Easy VRF & DSS Integration Solutions for BACnet, Modbus, Wifi
Thomas Hartman, P.E.
Remember the old joke about the urbanite lost in the country who asks a local for directions to get to back to the city? After taking a lot of time starting on a series of conflicting directions he finally says “I guess you can’t get there from here.” I think of this often as I look at what’s being proposed for improving the energy performance of buildings to help lower greenhouse gas emissions. Like that local fellow in the joke, our industry has been delivering a lot of ideas. But many of us know that if we follow them, we are unlikely to get anywhere beyond where we’ve always been – buildings that in reality do not perform as projected. It is frustrating to many of us to watch, and it means we all need to work harder and more effectively together to get our industry moving in a direction that really can get us where we need to go. Here is my list of areas that need our help with fresh thinking for new directions for us to get out of the rut we’re in.
ENERGY ANALYSIS TOOLS:
The sorry state of analysis tools is the biggest disappointment I have in our
industry at this critical time. We already have a history of poor analysis;
cumbersome fill in the blanks simulation programs that don’t allow designers to
consider creative new ideas. Nor do they provide project teams with useful
benchmarks to assess the actual performance of specific HVAC components. Is it
any wonder engineers have little idea of how systems should be most optimally
configured or what the basic design parameters for HVAC system components should
be? These approaches to energy analysis are truly counterproductive and we need
to work to get them expunged as a requirement in government and institutional
efficiency programs and replaced with new more effective analysis tools that can
be used not only to accurately estimate energy performance of systems, but also
as verification and troubleshooting tools to be certain the projected levels of
operating efficiency are attained and maintained over time.
ENERGY PERFORMANCE STANDARDS: Nearly all of the energy performance standards in force today are based on “projected” building energy use. As used by the industry today, this is about as honest a way of characterizing building energy use as Bernie Madoff’s ponzi scheme was for investment projections. Even the auto mileage standards require cars to be driven to show that their efficiency claims can be verified. This longstanding dishonesty in developing building performance criteria has allowed the whole building performance process during design to become a charade wherein projections have almost nothing to do with real building use. Here we need a new direction in which building owners are accountable for achieving specific building energy use and that responsibility is then shared by the design team when buildings are designed or upgraded. The missing component has not been more analysis, but accountability. We need to think of ways to make this change quickly and effectively.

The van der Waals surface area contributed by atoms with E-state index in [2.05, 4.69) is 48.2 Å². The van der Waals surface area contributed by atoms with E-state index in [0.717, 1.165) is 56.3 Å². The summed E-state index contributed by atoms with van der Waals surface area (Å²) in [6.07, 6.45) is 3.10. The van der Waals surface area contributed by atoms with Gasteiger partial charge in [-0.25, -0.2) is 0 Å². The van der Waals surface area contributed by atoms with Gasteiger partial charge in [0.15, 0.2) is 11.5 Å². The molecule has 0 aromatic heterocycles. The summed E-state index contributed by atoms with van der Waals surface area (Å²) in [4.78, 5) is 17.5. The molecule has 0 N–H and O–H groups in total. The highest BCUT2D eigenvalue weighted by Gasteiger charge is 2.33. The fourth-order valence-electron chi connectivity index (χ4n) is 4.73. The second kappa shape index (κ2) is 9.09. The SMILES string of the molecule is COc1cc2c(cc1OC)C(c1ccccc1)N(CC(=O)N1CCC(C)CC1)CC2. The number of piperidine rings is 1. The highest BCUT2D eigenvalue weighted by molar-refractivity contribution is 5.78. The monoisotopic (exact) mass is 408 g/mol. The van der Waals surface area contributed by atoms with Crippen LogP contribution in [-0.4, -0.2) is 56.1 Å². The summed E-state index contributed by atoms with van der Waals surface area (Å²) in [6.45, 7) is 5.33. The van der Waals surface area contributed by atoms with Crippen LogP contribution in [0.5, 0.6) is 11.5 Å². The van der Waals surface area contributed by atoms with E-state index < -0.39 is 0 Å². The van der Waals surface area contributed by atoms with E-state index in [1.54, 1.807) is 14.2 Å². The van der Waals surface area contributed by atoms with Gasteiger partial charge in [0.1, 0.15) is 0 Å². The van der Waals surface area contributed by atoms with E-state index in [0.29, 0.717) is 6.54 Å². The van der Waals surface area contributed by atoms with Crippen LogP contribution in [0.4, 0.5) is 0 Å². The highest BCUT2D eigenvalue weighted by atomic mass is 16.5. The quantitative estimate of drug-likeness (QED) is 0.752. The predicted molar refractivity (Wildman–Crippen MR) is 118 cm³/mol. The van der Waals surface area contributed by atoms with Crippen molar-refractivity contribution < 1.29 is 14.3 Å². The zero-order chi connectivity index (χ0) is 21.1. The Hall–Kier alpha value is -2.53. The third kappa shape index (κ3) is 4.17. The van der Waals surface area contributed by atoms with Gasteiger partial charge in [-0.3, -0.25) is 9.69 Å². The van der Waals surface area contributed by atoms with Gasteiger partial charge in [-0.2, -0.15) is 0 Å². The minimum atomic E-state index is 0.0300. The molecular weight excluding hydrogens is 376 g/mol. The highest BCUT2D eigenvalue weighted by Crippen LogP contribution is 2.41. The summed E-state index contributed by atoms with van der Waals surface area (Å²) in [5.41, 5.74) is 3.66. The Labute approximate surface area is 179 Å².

UTILITY/BUILDING NETWORKS: Emerging concepts for integrating building controls with or into utility networks, sometimes called demand response networks show a lack of understanding that the networks themselves will drastically alter the characteristics of the demand events they are intended to mitigate. Such events are caused by the lack of connection between the electric distribution systems and the loads they serve. Our industry needs to better understand and apply the dynamics such networks offer for altering the characteristics of electric loads even without a specific focus on demand response events. The fallacy of existing proposals for smart grids is that the effects of network integrating or aggregating loads together alone is too often not fully considered and results in proposals that are far too complex and convoluted when much simpler and straightforward approaches could be implemented more easily. We need to apply clearer thinking to the whole idea of “smart” grids.
EFFICIENCY PROGRAMS: A lot has already been written about the inadequacies of these programs and most of us have seen them first hand. There are a wide range of efficiency programs sponsored by governments and utilities. A few can be useful, but altogether too many cannot. The most fundamental problems with efficiency programs are their bureaucratic nature and that they too often do not focus on steps that will actually achieve and maintain the desired energy savings over time.
There have been a number of books about problem solving. One of the greatest obstacles their authors seem to agree upon to effective problem solving is the failure to properly define the true nature of the problem. That is nearly the only way a real solution can be developed and implemented. We are unlikely to develop and propose effective solutions for large scale building energy improvements until each, in the industry, comes to realize that much of what we are doing today is actually what is preventing the needed change. Without this first basic step, we just can’t get there from here!
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